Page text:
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Explicit Resource File (ERF) CPU Indexing

jsrun's Explicit Resource File, or ERF, provides users with a great amount of control over how their jobs are placed on Summit's compute nodes. In particular, it allows the ability to place specific MPI ranks on specific physical hardware. There are a few options with the ERF that can control this layout, and they can sometimes be a source of confusion. In this tutorial, we'll explain these options and how they interact.

Note: This tutorial covers just of one feature of ERFs, CPU indexing. ERFs support a variety of other options described fully in the IBM LSF Job Step Manager Documentation.

Service Core Isolation

To understand the layout options we'll discuss, it's important to first recall the hardware of a Summit compute node.

Summit Compute Node

This graphic is simplified to represent a user's perspective of Summit's AC922 compute nodes. Importantly, note that each Power9 processor actually has 22 cores, not 21 as shown in this image. The 22nd core is intentionally reserved to hold system services, and is not available to end-user applications. This core isolation helps to reduce jitter in your application's execution. Knowing that a 22nd core exists on each Power9 CPU is critical to fully understanding how resources specified in an ERF will map onto the physical node.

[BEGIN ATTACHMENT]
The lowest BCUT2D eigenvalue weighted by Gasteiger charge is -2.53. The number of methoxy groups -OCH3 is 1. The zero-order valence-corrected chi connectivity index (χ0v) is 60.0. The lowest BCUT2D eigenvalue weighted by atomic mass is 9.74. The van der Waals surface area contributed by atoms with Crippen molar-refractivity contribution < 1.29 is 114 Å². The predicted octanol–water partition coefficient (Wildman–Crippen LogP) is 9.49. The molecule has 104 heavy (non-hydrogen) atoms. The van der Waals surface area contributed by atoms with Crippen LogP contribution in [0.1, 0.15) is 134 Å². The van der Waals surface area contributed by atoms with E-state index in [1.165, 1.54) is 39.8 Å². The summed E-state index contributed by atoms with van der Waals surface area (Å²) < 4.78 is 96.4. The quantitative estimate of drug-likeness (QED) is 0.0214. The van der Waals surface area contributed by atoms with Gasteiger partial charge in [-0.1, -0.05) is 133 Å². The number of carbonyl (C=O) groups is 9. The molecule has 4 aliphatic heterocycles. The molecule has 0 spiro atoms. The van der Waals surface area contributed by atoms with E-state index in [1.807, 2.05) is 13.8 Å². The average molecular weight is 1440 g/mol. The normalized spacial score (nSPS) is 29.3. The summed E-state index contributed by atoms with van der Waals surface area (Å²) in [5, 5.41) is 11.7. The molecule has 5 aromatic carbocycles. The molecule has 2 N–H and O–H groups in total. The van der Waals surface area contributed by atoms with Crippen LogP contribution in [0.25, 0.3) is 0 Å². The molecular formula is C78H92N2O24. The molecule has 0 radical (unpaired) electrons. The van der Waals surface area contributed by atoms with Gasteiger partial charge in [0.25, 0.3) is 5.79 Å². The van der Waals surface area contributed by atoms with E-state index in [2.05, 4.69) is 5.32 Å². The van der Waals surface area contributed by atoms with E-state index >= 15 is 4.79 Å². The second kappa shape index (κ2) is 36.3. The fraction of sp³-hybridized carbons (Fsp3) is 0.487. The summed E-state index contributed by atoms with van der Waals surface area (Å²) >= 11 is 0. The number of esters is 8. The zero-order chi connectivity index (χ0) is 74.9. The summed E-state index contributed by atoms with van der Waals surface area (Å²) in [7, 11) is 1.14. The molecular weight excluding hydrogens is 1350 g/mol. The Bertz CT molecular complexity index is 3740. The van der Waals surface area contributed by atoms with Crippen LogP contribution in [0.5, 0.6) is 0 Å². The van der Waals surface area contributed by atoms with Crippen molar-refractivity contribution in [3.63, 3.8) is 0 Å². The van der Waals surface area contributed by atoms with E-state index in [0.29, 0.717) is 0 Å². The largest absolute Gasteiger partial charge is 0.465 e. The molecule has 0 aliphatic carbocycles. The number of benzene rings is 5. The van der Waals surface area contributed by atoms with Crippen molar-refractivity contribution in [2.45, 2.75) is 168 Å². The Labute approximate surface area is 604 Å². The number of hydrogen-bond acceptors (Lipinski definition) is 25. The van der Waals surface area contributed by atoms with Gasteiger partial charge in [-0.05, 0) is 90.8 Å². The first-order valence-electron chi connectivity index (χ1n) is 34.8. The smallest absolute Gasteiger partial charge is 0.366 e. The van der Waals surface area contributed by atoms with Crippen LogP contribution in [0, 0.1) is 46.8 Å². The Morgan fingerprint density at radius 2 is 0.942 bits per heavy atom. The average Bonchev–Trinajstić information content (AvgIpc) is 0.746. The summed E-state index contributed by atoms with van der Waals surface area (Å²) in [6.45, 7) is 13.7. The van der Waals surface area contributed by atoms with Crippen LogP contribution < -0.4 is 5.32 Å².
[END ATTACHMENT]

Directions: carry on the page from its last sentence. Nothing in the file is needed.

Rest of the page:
ERF files can optionally contain a preamble of symbols (see IBM Documentation for full list of symbols) that define options for the entire job step. This preamble can specify behavior such as allowing or disallowing CPU oversubscription, GPU oversubscription, overlapping resource sets, among others. This tutorial will focus on the cpu_index_using symbol, which accepts values of logical or physical. We'll first discuss physical.

Physical Indexing

Physical indexing is far easier to conceptualize than logical indexing, so we'll start with it. As pictured above, each of the physical cores on a Power9 CPU can support 4 hardware threads. Notice that those hardware threads are numbered 0 - 83 on the first socket, and 88 - 171 on the second socket. As you may have guessed, hardware threads 84 - 87 and 172 - 175 exist on the isolated service cores for each socket, and are not depicted here.

When using physical indexing, the numbers you assign as values to cpu: in your ERF directly correspond to these hardware thread numbers. That's why physical indexing is much easier to understand, and you'll probably want to use it if you're looking for fine-grained control over process placement.

There's one caveat, though. You must consider the simultaneous multithreading (SMT) level setting of your job. If running under SMT4 (which is the system default on Summit), there are no additional considerations. However, if you've requested SMT1 or SMT2, you will be restricted in which numbers you can use as a value to cpu:. For SMT1, you can only use the "first" hardware thread on each core (ex. 0, 4, 8, 12, ...). For SMT2, you can only use the "first two" hardware threads on each fore (ex. 0, 1, 4, 5, 8, 9, ...).